Concavenator Cretaceous carnivore A strange carcharodontosaurid with a hump-back and possibly feathers.
Craspedodon Cretaceous herbivore Maybe a ceratopsian.
Craterosaurus Cretaceous herbivore Possibly an Early Cretaceous stegosaur.
Cruxicheiros Jurassic carnivore A basal tetanuran.
Cryptosaurus Jurassic herbivore An ankylosaur.
Cumnoria Jurassic herbivore A relative of Camptosaurus.
Dacentrurus Jurassic herbivore A large stegosaur and the first of its kind to be discovered.
Darwinsaurus Cretaceous herbivore One of the many iguanodonts from Early Cretaceous England.
Delapparentia Cretaceous herbivore May be the same as Iguanodon.
Demandasaurus Cretaceous herbivore A rebbachisaurid.
Dinheirosaurus Jurassic herbivore May be the same as Supersaurus.
Dinodocus Cretaceous herbivore Despite its similar-sounding name, it probably wasn't closely related to Diplodocus.
Dolichosuchus Triassic carnivore A primitive theropod.
Draconyx Jurassic herbivore A close relative of Camptosaurus.
Dracopelta Jurassic herbivore An ankylosaur.
Dracoraptor Jurassic carnivore The first non-avian dinosaur found in Wales.
Dromaeosauroides Cretaceous carnivore The first non-avian dinosaur genus named from Scandinavian remains.
Dubreuillosaurus Jurassic carnivore Found in France.
Duriatitan Jurassic herbivore Formerly a species of Cetiosaurus.
Duriavenator Jurassic carnivore Formerly a species of Megalosaurus. Also informally known as "Walkersaurus".
Echinodon Cretaceous omnivore The latest surviving heterodontosaurid.
Efraasia Triassic herbivore Mixed up with a lot of other reptiles throughout its history.
Elopteryx Cretaceous carnivore Either a troodontid or alvarezsaur.
Emausaurus Jurassic herbivore A basal thyreophoran that may be either bipedal or quadrupedal.
Eotyrannus Cretaceous carnivore A tyrannosauroid.
Eousdryosaurus Jurassic herbivore A dryosaurid ornithopod.
Erectopus Cretaceous carnivore A basal carnosaur.
Eucamerotus Cretaceous herbivore A sauropod with a convoluted history.
Eucercosaurus Cretaceous herbivore Possibly an ornithopod.
Euronychodon Cretaceous carnivore A tooth taxon that may be a troodontid.
Europasaurus Jurassic herbivore An island-living sauropod that grew to small sizes.
Europatitan Cretaceous herbivore A large sauropod.
Europelta Cretaceous herbivore Represents Europe's most completely known ankylosaur.
Eustreptospondylus Jurassic carnivore Some have suggested it could swim.
Galvesaurus Jurassic/Cretaceous herbivore Also spelled "Galveosaurus". See article for more information.
Genusaurus Cretaceous carnivore An abelisaur.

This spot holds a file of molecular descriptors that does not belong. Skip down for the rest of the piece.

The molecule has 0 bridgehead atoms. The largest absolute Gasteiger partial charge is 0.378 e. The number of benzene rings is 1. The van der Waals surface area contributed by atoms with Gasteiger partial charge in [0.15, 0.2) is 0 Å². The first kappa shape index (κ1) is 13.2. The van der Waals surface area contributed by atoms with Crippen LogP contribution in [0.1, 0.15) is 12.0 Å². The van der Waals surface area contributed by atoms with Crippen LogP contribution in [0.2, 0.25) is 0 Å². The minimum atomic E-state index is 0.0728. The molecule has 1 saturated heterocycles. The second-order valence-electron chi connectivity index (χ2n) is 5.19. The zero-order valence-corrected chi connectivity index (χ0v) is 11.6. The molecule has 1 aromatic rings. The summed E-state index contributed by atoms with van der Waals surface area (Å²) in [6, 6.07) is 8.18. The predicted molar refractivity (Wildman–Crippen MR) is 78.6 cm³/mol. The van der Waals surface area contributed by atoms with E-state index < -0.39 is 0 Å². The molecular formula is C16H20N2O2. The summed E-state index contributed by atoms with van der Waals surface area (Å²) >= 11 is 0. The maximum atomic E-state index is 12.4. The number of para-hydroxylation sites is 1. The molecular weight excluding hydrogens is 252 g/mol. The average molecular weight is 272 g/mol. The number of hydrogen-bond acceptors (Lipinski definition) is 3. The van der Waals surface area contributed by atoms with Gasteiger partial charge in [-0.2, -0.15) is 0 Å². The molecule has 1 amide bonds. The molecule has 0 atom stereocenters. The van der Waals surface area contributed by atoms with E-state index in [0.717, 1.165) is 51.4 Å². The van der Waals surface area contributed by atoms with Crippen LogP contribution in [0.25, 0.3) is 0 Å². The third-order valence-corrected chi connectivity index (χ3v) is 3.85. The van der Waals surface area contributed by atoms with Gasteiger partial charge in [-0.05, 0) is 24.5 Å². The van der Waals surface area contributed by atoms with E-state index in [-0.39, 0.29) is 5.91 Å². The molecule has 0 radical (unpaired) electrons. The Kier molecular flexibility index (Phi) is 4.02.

Gideonmantellia Cretaceous herbivore A basal ornithopod similar to Hypsilophodon.
Gigantosaurus Cretaceous herbivore Not to be confused with Giganotosaurus. This is a sauropod.
Halticosaurus Triassic carnivore A dubious theropod.
Heptasteornis Cretaceous carnivore Possibly an alvarezsaur.s
Histriasaurus Cretaceous herbivore One of the oldest rebbachisaurids.
Horshamosaurus Cretaceous herbivore Formerly a species oc Polacanthus.
Hungarosaurus Cretaceous herbivore A nodosaur.
Huxleysaurus Cretaceous herbivore Named after scientists Thomas Henry Huxley.
Hylaeosaurus Cretaceous herbivore The third animal recognized as a non-avian dinosaur.
Hypselosaurus Cretaceous herbivore The first titanosaur known to science.
Hypselospinus Cretaceous herbivore An iguanodont.
Hypsilophodon Cretaceous herbivore One of the more well-known basal ornithischians.
Iguanodon Cretaceous herbivore The second non-avian dinosaur known to science, and the first known herbivorous non-avian dinosaur.
Iliosuchus Cretaceous carnivore Possibly a tyrannosauroid.
"Ischyrosaurus" Jurassic herbivore This name is preoccupied, but by what is unknown.
Iuticosaurus Cretaceous herbivore A sauropod.
Juratyrant Jurassic carnivore A tyrannosauroid.
Juravenator Jurassic carnivore It shows evidence of having both scales and feathers.
Kukufeldia Cretaceous herbivore Named after Cuckfield in England.
Lexovisaurus Jurassic herbivore A stegosaur from the Middle Jurassic.
Liassaurus Jurassic (unknown) May be the same as Sarcosaurus.
Liliensternus Triassic carnivore An early predator with a short, single crest on its snout.
Lirainosaurus Cretaceous herbivore A lithostrotian titanosaur.
Lophostropheus Triassic/Jurassic carnivore One of the few dinosaurs that lived in two separate geologic periods.
Loricatosaurus Jurassic herbivore Most Lexovisaurus remains have been transferred to this animal.
Losillasaurus Jurassic/Cretaceous herbivore A large sauropod.
Lourinhanosaurus Jurassic carnivore A bizarre theropod that may have swallowed gastroliths.
Lourinhasaurus Jurassic herbivore A camarasaurid sauropod.
Lusitanosaurus Jurassic herbivore Possibly dubious.